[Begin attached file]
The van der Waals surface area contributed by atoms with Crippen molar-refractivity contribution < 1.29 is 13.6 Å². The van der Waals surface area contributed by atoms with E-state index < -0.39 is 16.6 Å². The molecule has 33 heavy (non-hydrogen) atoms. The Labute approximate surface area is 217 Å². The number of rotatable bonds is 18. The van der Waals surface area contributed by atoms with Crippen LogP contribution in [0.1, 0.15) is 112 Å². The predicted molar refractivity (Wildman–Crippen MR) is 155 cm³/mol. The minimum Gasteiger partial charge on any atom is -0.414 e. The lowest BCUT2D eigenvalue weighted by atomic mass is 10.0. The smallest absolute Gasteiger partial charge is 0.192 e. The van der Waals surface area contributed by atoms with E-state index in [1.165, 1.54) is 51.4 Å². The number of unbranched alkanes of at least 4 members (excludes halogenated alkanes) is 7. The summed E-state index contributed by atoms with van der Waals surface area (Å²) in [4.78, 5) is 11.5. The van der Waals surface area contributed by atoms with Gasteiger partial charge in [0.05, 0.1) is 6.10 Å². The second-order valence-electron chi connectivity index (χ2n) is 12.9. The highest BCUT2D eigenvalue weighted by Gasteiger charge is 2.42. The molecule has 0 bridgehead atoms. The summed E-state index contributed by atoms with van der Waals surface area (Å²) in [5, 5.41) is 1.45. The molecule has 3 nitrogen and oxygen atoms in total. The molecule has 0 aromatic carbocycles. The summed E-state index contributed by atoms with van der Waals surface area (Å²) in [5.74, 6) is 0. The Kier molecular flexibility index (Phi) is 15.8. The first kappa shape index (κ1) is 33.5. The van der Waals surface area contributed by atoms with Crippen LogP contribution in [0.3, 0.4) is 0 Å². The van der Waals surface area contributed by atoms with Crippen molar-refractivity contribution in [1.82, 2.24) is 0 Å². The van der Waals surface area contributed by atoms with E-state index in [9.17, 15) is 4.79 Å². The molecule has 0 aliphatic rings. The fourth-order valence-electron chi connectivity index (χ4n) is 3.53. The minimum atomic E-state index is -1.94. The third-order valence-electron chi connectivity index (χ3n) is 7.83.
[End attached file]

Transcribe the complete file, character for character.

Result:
The van der Waals surface area contributed by atoms with Crippen molar-refractivity contribution < 1.29 is 13.6 Å². The van der Waals surface area contributed by atoms with E-state index < -0.39 is 16.6 Å². The molecule has 33 heavy (non-hydrogen) atoms. The Labute approximate surface area is 217 Å². The number of rotatable bonds is 18. The van der Waals surface area contributed by atoms with Crippen LogP contribution in [0.1, 0.15) is 112 Å². The predicted molar refractivity (Wildman–Crippen MR) is 155 cm³/mol. The minimum Gasteiger partial charge on any atom is -0.414 e. The lowest BCUT2D eigenvalue weighted by atomic mass is 10.0. The smallest absolute Gasteiger partial charge is 0.192 e. The van der Waals surface area contributed by atoms with E-state index in [1.165, 1.54) is 51.4 Å². The number of unbranched alkanes of at least 4 members (excludes halogenated alkanes) is 7. The summed E-state index contributed by atoms with van der Waals surface area (Å²) in [4.78, 5) is 11.5. The van der Waals surface area contributed by atoms with Gasteiger partial charge in [0.05, 0.1) is 6.10 Å². The second-order valence-electron chi connectivity index (χ2n) is 12.9. The highest BCUT2D eigenvalue weighted by Gasteiger charge is 2.42. The molecule has 0 bridgehead atoms. The summed E-state index contributed by atoms with van der Waals surface area (Å²) in [5, 5.41) is 1.45. The molecule has 3 nitrogen and oxygen atoms in total. The molecule has 0 aromatic carbocycles. The summed E-state index contributed by atoms with van der Waals surface area (Å²) in [5.74, 6) is 0. The Kier molecular flexibility index (Phi) is 15.8. The first kappa shape index (κ1) is 33.5. The van der Waals surface area contributed by atoms with Crippen LogP contribution in [0.3, 0.4) is 0 Å². The van der Waals surface area contributed by atoms with Crippen molar-refractivity contribution in [1.82, 2.24) is 0 Å². The van der Waals surface area contributed by atoms with E-state index in [9.17, 15) is 4.79 Å². The molecule has 0 aliphatic rings. The fourth-order valence-electron chi connectivity index (χ4n) is 3.53. The minimum atomic E-state index is -1.94. The third-order valence-electron chi connectivity index (χ3n) is 7.83.